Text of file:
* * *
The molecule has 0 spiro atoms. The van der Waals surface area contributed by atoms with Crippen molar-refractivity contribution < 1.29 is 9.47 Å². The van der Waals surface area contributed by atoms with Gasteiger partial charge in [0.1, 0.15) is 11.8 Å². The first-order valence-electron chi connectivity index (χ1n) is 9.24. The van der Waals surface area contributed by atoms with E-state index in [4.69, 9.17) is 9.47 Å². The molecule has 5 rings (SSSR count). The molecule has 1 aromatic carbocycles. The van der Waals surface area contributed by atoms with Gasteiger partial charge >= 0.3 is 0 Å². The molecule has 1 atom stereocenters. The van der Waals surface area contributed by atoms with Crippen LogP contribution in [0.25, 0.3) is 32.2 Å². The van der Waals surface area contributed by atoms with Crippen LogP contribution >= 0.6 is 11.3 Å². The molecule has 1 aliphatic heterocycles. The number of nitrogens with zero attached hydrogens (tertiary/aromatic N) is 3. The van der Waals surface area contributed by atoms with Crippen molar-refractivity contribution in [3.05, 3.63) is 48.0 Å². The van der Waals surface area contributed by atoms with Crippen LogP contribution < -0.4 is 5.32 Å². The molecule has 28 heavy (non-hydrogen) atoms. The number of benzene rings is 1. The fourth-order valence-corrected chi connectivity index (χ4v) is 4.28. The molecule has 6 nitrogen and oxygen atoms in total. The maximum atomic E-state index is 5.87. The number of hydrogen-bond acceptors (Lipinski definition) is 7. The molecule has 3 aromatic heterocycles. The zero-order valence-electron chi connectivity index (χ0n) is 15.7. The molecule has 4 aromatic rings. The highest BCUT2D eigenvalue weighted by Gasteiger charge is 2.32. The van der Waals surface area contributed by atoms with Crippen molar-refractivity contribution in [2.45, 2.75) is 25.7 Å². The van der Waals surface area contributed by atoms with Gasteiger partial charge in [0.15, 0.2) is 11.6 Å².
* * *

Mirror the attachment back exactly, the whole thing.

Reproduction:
The molecule has 0 spiro atoms. The van der Waals surface area contributed by atoms with Crippen molar-refractivity contribution < 1.29 is 9.47 Å². The van der Waals surface area contributed by atoms with Gasteiger partial charge in [0.1, 0.15) is 11.8 Å². The first-order valence-electron chi connectivity index (χ1n) is 9.24. The van der Waals surface area contributed by atoms with E-state index in [4.69, 9.17) is 9.47 Å². The molecule has 5 rings (SSSR count). The molecule has 1 aromatic carbocycles. The van der Waals surface area contributed by atoms with Gasteiger partial charge >= 0.3 is 0 Å². The molecule has 1 atom stereocenters. The van der Waals surface area contributed by atoms with Crippen LogP contribution in [0.25, 0.3) is 32.2 Å². The van der Waals surface area contributed by atoms with Crippen LogP contribution >= 0.6 is 11.3 Å². The molecule has 1 aliphatic heterocycles. The number of nitrogens with zero attached hydrogens (tertiary/aromatic N) is 3. The van der Waals surface area contributed by atoms with Crippen molar-refractivity contribution in [3.05, 3.63) is 48.0 Å². The van der Waals surface area contributed by atoms with Crippen LogP contribution < -0.4 is 5.32 Å². The molecule has 28 heavy (non-hydrogen) atoms. The number of benzene rings is 1. The fourth-order valence-corrected chi connectivity index (χ4v) is 4.28. The molecule has 6 nitrogen and oxygen atoms in total. The maximum atomic E-state index is 5.87. The number of hydrogen-bond acceptors (Lipinski definition) is 7. The molecule has 3 aromatic heterocycles. The zero-order valence-electron chi connectivity index (χ0n) is 15.7. The molecule has 4 aromatic rings. The highest BCUT2D eigenvalue weighted by Gasteiger charge is 2.32. The van der Waals surface area contributed by atoms with Crippen molar-refractivity contribution in [2.45, 2.75) is 25.7 Å². The van der Waals surface area contributed by atoms with Gasteiger partial charge in [0.15, 0.2) is 11.6 Å².